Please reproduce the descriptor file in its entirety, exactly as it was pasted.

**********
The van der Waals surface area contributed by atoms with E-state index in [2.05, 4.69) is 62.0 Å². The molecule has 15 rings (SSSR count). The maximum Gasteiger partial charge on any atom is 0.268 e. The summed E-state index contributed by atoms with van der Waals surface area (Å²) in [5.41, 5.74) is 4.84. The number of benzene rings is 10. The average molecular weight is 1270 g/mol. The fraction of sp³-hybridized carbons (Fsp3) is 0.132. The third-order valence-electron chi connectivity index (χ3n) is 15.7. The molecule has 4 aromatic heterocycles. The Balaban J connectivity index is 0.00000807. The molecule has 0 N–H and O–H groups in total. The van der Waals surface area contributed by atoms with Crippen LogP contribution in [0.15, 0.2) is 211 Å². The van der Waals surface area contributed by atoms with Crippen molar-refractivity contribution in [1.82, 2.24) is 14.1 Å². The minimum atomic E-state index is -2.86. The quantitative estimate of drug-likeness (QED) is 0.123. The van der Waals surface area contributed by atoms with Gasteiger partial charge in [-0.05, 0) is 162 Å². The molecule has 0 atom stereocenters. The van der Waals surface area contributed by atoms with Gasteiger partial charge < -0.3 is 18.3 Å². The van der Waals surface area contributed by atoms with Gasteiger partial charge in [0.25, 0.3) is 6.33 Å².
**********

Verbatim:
The van der Waals surface area contributed by atoms with E-state index in [2.05, 4.69) is 62.0 Å². The molecule has 15 rings (SSSR count). The maximum Gasteiger partial charge on any atom is 0.268 e. The summed E-state index contributed by atoms with van der Waals surface area (Å²) in [5.41, 5.74) is 4.84. The number of benzene rings is 10. The average molecular weight is 1270 g/mol. The fraction of sp³-hybridized carbons (Fsp3) is 0.132. The third-order valence-electron chi connectivity index (χ3n) is 15.7. The molecule has 4 aromatic heterocycles. The Balaban J connectivity index is 0.00000807. The molecule has 0 N–H and O–H groups in total. The van der Waals surface area contributed by atoms with Crippen LogP contribution in [0.15, 0.2) is 211 Å². The van der Waals surface area contributed by atoms with Crippen molar-refractivity contribution in [1.82, 2.24) is 14.1 Å². The minimum atomic E-state index is -2.86. The quantitative estimate of drug-likeness (QED) is 0.123. The van der Waals surface area contributed by atoms with Gasteiger partial charge in [-0.05, 0) is 162 Å². The molecule has 0 atom stereocenters. The van der Waals surface area contributed by atoms with Gasteiger partial charge < -0.3 is 18.3 Å². The van der Waals surface area contributed by atoms with Gasteiger partial charge in [0.25, 0.3) is 6.33 Å².